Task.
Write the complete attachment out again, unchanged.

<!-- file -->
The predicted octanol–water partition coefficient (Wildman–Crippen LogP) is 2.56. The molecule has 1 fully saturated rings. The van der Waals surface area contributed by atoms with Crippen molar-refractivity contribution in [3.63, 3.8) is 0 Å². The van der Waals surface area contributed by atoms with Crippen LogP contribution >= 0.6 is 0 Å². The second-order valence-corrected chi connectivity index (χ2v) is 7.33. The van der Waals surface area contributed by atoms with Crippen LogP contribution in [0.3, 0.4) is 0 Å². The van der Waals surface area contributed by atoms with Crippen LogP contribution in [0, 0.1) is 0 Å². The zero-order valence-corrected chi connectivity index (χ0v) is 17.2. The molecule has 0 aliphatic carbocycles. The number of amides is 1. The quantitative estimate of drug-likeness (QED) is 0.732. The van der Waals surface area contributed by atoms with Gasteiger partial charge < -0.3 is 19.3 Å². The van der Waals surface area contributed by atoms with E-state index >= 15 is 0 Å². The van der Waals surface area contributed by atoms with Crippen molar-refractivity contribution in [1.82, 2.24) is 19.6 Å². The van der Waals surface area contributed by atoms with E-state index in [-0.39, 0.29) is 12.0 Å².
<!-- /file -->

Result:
The predicted octanol–water partition coefficient (Wildman–Crippen LogP) is 2.56. The molecule has 1 fully saturated rings. The van der Waals surface area contributed by atoms with Crippen molar-refractivity contribution in [3.63, 3.8) is 0 Å². The van der Waals surface area contributed by atoms with Crippen LogP contribution >= 0.6 is 0 Å². The second-order valence-corrected chi connectivity index (χ2v) is 7.33. The van der Waals surface area contributed by atoms with Crippen LogP contribution in [0.3, 0.4) is 0 Å². The van der Waals surface area contributed by atoms with Crippen LogP contribution in [0, 0.1) is 0 Å². The zero-order valence-corrected chi connectivity index (χ0v) is 17.2. The molecule has 0 aliphatic carbocycles. The number of amides is 1. The quantitative estimate of drug-likeness (QED) is 0.732. The van der Waals surface area contributed by atoms with Gasteiger partial charge < -0.3 is 19.3 Å². The van der Waals surface area contributed by atoms with E-state index >= 15 is 0 Å². The van der Waals surface area contributed by atoms with Crippen molar-refractivity contribution in [1.82, 2.24) is 19.6 Å². The van der Waals surface area contributed by atoms with E-state index in [-0.39, 0.29) is 12.0 Å².